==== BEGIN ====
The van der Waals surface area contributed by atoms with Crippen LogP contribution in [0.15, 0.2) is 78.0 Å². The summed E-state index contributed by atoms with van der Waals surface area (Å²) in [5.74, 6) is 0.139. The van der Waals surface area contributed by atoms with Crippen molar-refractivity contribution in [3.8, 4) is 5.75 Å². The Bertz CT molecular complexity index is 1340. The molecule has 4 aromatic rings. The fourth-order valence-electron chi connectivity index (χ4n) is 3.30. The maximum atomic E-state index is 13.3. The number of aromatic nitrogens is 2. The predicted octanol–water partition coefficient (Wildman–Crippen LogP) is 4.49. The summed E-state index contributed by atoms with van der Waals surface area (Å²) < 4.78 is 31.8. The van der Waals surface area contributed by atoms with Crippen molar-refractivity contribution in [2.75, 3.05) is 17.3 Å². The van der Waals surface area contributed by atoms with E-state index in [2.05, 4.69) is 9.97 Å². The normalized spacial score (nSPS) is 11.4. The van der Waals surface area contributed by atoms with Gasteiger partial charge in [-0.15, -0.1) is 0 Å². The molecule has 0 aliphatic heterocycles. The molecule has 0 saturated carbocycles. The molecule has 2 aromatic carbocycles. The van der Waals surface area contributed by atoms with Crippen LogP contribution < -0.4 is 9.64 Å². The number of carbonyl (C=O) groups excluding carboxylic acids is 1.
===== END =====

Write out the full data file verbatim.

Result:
The van der Waals surface area contributed by atoms with Crippen LogP contribution in [0.15, 0.2) is 78.0 Å². The summed E-state index contributed by atoms with van der Waals surface area (Å²) in [5.74, 6) is 0.139. The van der Waals surface area contributed by atoms with Crippen molar-refractivity contribution in [3.8, 4) is 5.75 Å². The Bertz CT molecular complexity index is 1340. The molecule has 4 aromatic rings. The fourth-order valence-electron chi connectivity index (χ4n) is 3.30. The maximum atomic E-state index is 13.3. The number of aromatic nitrogens is 2. The predicted octanol–water partition coefficient (Wildman–Crippen LogP) is 4.49. The summed E-state index contributed by atoms with van der Waals surface area (Å²) < 4.78 is 31.8. The van der Waals surface area contributed by atoms with Crippen molar-refractivity contribution in [2.75, 3.05) is 17.3 Å². The van der Waals surface area contributed by atoms with E-state index in [2.05, 4.69) is 9.97 Å². The normalized spacial score (nSPS) is 11.4. The van der Waals surface area contributed by atoms with Gasteiger partial charge in [-0.15, -0.1) is 0 Å². The molecule has 0 aliphatic heterocycles. The molecule has 0 saturated carbocycles. The molecule has 2 aromatic carbocycles. The van der Waals surface area contributed by atoms with Crippen LogP contribution < -0.4 is 9.64 Å². The number of carbonyl (C=O) groups excluding carboxylic acids is 1.